This blog tries to present some advanced tips and tricks to perform smart image processing and graphics operations, using open-source software and libraries only.

The themes addressed here include:

  • The presentation and illustration of some extended features available for GIMP, Krita and other open-source image editing tools, through their available plug-ins (such as the G’MIC plug-in for instance).


  • The use of command-line-based image processing tools (such as G’MIC, ImageMagick or GraphicsMagick) in order to transform images and videos, or to create weird (but nice!) synthetic 2D and 3D graphics from scratch.


  • The coding of specific image processing operators (mainly in C++), for instance with the use of the CImg Library.


Some posts will be quite technical, and not always suited for complete beginners in image processing. I apologize in advance 🙂

Basically, I want to show that we can perform quite complex image processing operations only with the use of open-source tools. You don’t actually need Photoshop or other closed-source (and expensive) software to do real graphics!

Who am I ?

I am David Tschumperlé, a permanent researcher working in the field of image processing in a daily basis, since 1999. I work for the CNRS institute, more particularly in the Image Group at the GREYC laboratory in Caen / France.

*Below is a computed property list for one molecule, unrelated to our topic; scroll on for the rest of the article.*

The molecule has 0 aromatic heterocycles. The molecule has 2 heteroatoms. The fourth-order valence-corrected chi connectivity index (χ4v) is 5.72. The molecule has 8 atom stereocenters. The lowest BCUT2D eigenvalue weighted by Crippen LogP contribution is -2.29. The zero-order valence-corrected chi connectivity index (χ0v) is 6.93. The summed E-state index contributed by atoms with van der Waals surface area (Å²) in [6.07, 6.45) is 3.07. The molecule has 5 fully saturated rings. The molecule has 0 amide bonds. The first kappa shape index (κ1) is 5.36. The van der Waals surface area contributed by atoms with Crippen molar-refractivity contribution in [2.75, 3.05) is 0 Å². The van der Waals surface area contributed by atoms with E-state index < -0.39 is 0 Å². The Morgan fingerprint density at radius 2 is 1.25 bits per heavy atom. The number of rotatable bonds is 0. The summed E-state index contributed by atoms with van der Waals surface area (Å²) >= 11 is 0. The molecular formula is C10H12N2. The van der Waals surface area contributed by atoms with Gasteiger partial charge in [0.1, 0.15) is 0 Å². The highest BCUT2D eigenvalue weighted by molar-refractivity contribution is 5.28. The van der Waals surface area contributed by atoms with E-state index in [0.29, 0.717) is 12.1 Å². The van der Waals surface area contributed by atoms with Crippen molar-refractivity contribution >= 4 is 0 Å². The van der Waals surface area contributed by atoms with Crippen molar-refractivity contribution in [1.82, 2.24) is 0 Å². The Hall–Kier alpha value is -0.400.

I have been particularly interested in PDE’s and variational methods for processing multi-valued images in a local or non-local way, in order to solve a wide range of problems in the medical imaging, photo retouching, or artistic fields. I have written more than 60 articles and papers about my research work, published in recognized international journals and conferences.

I’m also the manager and main programmer of two open-source projects, both focused on the processing of generic images:

logo_gmic G’MIC is an open and full-featured framework for image processing, providing several different user interfaces to convert/manipulate/filter/visualize generic image datasets, from 1d scalar signals to 3d+t sequences of multi-spectral volumetric images. I’ve started the G’MIC project in 2008.
logo_cimg CImg is a small, open source, C++ toolkit for image processing. It is easy to use, efficient and is intended to be a very pleasant toolbox to design image processing algorithms in C++. Due to its generic conception, it can cover a wide range of image processing applications. I’ve started the CImg project in 2000.